Emerson College, Bird Street collaborative opening doors for youths

By Mukala Kabongo


In 2012, the shooting at Sandy Hook Elementary School in Newtown, Conn., devastated the country. The nation grieved with those effected by the shooting while many others tried to find a way to help spread awareness about bullying and violence in their own community.

James Gregory Payne and Spencer Kimball, Emerson College communication studies faculty, were challenged to come up with some that would curb violence in the community.

“Dr. Payne was sitting in class and one of his student said, ‘Well, we can talk about this as much as we want but we have to get into the community to actually make a difference,’” said Kimball.

With help from Neil Harris, a volunteer at Bird Street Community Center in Dorchester, they were able to put together an initiative that provided workshops on bullying prevention and violence awareness in the community that the students live in.

Source: Boston Police
Source: Boston Police

Payne, Kimball and Harris launched the Emerson Bird Street community initiative in 2012 to support young inner city youth of color who are trying to succeed within their community.

“It’s been going on about six to seven years and we are constantly trying to find new and innovative ways to provide these kids with workshops with opportunities to see that there is a route towards higher education and a way out of the troubles that exist within their communities,” said Harris.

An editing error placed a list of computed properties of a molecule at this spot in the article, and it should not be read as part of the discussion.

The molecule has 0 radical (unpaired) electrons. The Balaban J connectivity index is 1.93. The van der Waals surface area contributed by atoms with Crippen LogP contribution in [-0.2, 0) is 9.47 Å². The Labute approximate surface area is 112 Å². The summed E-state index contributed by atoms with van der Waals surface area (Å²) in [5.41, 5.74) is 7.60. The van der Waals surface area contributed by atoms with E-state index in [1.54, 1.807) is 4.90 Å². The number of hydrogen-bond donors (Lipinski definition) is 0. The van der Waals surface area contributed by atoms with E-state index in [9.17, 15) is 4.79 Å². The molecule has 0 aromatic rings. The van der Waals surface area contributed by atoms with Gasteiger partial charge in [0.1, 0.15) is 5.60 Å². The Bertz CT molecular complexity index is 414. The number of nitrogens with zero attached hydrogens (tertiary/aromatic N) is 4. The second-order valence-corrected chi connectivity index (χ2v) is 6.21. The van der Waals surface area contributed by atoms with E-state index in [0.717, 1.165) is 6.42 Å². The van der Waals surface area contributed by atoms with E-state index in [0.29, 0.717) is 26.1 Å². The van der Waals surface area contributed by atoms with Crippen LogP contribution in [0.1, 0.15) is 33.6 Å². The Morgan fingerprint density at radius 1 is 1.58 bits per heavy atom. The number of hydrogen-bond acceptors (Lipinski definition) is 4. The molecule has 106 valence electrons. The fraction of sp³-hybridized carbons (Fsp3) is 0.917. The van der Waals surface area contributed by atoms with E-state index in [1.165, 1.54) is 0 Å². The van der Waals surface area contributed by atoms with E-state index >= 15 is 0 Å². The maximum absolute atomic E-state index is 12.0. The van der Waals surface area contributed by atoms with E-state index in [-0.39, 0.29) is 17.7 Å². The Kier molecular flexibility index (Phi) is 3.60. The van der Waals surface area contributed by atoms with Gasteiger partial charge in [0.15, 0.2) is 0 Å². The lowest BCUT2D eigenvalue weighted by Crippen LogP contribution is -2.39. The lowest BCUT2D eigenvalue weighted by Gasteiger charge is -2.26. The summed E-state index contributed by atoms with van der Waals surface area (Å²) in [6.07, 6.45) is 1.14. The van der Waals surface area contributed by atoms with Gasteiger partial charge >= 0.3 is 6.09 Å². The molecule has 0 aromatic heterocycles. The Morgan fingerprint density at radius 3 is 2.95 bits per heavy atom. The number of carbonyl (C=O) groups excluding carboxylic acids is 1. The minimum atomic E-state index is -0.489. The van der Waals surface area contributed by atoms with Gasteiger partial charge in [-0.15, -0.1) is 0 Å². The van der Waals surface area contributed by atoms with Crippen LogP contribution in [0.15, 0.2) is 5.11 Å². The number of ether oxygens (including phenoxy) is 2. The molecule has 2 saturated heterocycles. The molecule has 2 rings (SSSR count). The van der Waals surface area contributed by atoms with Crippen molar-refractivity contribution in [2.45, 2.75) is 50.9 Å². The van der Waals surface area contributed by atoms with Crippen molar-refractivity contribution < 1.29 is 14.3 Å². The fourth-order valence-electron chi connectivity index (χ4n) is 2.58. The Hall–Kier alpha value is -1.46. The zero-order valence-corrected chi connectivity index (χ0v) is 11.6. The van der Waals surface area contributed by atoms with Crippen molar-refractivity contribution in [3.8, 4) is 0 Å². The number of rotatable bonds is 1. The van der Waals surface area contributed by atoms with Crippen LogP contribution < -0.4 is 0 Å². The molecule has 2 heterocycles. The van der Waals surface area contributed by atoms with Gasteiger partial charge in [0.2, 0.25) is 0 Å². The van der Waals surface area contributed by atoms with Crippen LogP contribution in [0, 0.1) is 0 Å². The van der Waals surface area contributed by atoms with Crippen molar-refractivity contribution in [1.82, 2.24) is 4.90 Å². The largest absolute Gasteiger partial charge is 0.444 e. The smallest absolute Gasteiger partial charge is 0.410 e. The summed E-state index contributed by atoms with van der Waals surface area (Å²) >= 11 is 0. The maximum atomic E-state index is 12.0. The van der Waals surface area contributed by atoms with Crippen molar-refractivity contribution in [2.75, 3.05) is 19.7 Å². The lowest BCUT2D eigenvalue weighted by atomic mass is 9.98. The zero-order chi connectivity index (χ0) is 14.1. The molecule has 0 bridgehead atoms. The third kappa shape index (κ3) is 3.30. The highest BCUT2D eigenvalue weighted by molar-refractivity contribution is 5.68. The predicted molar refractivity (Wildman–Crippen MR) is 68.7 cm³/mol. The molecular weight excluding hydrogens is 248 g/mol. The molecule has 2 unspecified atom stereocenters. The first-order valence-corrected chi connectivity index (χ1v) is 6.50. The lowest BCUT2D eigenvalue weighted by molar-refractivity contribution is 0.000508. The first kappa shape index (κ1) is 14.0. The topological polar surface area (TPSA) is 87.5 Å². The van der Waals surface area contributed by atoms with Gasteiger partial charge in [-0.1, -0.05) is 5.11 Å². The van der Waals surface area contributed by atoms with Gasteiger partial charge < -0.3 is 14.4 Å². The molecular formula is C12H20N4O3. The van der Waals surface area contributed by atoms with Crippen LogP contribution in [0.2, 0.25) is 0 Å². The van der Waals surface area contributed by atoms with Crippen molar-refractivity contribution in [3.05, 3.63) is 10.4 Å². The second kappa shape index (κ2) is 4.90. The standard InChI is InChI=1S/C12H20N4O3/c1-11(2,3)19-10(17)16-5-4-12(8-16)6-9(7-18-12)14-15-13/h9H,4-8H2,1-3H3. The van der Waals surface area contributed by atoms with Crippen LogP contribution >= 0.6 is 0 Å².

Harris had worked with Payne with a September 11th candlelight vigil back in April of 2002 to remember the lives of those lost after the attack. Through their new initiative, Harris and Payne provided a forum for inner city youths to express themselves in a nonviolent manner by creating public service announcements.

Harris, Kimball and Payne wanted the students to find different ways to stay engaged and have positive dialogue and decided a public service announcement was a way to accomplish this.

“We found it better to go through activity-based learning. We provided workshops. We provided ways for them to learn how to make websites. We provided activities where they could create their own PSAs,” said Harris. “In creating their own PSA they’re actually creating the voice of reason that we as a society would like for everyone to uphold in order to engage in peaceful encounters and peaceful dialogue.”

The initiative did not start off so well with only a few teens coming and going and not much commitment by those who attended. “Initially they were about eight to 10 kids and it was rough at the offset, the first going there were about five kids that dropped four remained,” said Harris

Randy Boston, 20, a native of Dorchester began attending Bird Street Community Center when he was 12 years old and is one of the few who stuck around for the entirety of the initiative with Emerson College.

Source: "Boston is a shooters paradise"-Boston Magazine
Source: “Boston is a shooters paradise”-Boston Magazine

At the beginning, Boston was not too happy about being in the workshops or any other program but he made the most of the situation. “When I first started with those 15 or 16 people I was on the same page as them: ‘I’m stuck in this hot room trying to come up with a PSA.’ I was just not having it.” said Boston.

Boston along with Djamilson Daviega, 18, and Astrid Vega,19, created a PSA on bullying prevention and conflict resolution due to witnessing fights at their school. The PSA focused on how a fight begins among high school students and showed how to resolve an issue a student may have with another student.